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Love them or hate them, have one or have hundreds of them; you'll need to use passwords for the rest of the foreseeable future. (Despite people trying to move on from them.) And while the thought of all the accounts you have, with all their hopefully varied passwords might make your head spin, they provide an essential service to us… keeping out prying eyes.

Recently, someone I know mentioned their password characteristics to me. I wasn't shocked, because I've heard worse – but I thought, I wonder just how long it would take to break into something with that many characters including only those types.

So I did some digging and found that there are wildly varying results on any one particular password. Presumably websites have been up for a while, and the march of progress has left behind their computational statistics.

L3tm31n! For example (no, that wasn't the password in question above), rates at 9 hours on How Secure Is My Password?, while on Gibson Research Corporation it ranges from over 2 centuries to just over 1 minute (depending on the scenario).

Regardless of that, there are two primary ways to break through a password wall: Brute force and Dictionary Attack.

Brute Force tries every possible combination until it gets through.

Dictionary Attack basically throws words and variants thereof at it until one of them fits. This idea has been modified to include classic phrases, verses from religious texts, movie titles, etc, etc. As well as all their misspellings, obvious character replacements and passwords from known real passwords found in data breaches. (That's right, L3tm31n! isn't the secure password you might think it is.)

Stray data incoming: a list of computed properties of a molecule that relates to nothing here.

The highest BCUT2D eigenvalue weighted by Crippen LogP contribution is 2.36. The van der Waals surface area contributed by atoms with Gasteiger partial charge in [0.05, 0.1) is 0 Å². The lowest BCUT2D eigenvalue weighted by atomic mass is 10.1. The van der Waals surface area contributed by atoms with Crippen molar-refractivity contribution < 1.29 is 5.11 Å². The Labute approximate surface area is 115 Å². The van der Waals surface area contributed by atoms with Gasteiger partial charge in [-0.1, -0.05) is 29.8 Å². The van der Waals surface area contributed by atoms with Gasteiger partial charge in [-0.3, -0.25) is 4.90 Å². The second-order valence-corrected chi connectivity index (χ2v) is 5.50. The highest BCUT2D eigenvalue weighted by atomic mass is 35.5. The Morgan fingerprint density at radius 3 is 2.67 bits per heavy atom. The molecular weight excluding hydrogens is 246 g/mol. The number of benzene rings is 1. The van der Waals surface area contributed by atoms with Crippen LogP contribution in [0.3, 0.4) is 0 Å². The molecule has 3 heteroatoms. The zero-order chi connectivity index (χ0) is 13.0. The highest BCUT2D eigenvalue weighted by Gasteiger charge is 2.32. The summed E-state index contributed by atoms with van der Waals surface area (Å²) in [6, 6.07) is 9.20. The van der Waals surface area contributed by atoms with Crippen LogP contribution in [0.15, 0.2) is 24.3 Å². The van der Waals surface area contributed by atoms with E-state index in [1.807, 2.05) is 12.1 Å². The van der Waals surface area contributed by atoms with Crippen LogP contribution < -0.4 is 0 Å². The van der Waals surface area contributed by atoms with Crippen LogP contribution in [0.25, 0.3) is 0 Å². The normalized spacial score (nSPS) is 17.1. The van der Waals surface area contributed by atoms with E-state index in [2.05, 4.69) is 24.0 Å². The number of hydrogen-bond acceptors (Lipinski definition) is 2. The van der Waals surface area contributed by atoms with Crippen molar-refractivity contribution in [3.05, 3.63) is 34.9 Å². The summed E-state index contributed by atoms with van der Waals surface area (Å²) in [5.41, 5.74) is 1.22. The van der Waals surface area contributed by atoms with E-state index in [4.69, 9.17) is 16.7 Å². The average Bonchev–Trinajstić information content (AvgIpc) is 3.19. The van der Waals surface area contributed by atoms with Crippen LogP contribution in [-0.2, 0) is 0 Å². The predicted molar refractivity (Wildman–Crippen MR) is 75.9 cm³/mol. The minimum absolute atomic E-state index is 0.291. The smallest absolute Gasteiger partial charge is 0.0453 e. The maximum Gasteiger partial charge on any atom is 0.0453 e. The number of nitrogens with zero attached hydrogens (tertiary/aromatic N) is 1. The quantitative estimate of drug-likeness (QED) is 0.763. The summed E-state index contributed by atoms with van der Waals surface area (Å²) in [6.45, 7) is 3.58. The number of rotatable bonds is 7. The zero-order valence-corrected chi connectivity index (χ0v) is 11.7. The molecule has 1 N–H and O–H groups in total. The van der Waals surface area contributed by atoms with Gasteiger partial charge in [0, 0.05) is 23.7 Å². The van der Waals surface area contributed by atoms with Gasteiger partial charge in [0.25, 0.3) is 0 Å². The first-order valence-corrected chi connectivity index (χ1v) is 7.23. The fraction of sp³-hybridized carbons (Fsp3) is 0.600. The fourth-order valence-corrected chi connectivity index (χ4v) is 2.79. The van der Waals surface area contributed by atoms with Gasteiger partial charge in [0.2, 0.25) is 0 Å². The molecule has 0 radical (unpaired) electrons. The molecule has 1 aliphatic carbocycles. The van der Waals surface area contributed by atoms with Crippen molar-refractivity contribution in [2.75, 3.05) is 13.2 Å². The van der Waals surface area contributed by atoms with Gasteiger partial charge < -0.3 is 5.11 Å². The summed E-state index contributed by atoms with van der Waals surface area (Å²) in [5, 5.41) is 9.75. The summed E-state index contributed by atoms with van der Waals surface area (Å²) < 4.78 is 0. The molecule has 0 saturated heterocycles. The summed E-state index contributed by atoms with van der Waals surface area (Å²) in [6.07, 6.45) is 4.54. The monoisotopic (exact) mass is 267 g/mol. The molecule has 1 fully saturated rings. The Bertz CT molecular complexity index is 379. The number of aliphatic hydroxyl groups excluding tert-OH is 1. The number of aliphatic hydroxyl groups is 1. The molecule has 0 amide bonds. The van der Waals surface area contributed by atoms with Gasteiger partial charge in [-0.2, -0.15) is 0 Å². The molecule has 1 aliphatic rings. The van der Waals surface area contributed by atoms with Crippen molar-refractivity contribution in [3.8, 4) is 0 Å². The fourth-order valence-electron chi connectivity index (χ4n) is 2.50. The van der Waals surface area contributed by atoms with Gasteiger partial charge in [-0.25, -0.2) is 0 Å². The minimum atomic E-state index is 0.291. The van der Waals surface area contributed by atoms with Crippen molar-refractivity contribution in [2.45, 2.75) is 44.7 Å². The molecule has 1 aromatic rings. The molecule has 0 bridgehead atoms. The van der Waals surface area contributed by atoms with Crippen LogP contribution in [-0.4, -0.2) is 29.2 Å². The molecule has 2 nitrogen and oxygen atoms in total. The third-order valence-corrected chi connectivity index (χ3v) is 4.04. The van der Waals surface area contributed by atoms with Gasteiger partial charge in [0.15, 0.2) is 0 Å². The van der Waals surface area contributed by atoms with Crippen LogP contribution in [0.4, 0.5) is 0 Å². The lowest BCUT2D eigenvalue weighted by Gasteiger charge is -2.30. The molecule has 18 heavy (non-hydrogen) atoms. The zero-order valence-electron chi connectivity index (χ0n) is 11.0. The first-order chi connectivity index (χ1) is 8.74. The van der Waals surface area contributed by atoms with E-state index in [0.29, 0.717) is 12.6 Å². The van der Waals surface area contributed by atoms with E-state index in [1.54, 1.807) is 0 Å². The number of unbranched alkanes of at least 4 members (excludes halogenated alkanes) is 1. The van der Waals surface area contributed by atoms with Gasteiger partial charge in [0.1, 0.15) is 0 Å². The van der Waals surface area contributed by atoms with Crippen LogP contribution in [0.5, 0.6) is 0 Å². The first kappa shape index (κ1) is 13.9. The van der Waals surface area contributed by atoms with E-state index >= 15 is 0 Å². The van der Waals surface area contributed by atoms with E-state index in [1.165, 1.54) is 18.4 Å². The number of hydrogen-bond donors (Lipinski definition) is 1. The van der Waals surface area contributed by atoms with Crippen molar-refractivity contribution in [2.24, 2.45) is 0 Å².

A creative hacker might just mush the two techniques together as well, creating a third option which will no doubt get to password2020 just as fast as it gets to password2021.

The key to hold out until the next password change is to go for length.

As the Gibson Research Corporation implies a password that is simple looking, long password is more secure than a shorter, complex password. This is why you should move your focus from passWORDS to passPHRASES. (This is also the reason why there is a modified dictionary attack.)

Since we're using these examples, let's plug them into have i been pwned's Pwned Passwords. At the time of writing:

  • L3tm31n! has been seen in data breaches almost 150 times to date,
  • password2020 has been seen almost 203 times,
  • password2021 has been seen almost 20 times.

If you haven't heard of have i been pwned, it's a collection of all the known data breaches and lists that have come to light, which have been curated and pulled into a nifty website by fellow Australian Troy Hunt, so that anyone can check to see if their email address or passwords known in the land of hackers.

NB. The above noted techniques assume that there is an online system which they're trying to get into. If they happen to have the database then there are other options as well – like Rainbow Tables – but this is outside of what I'm writing about here.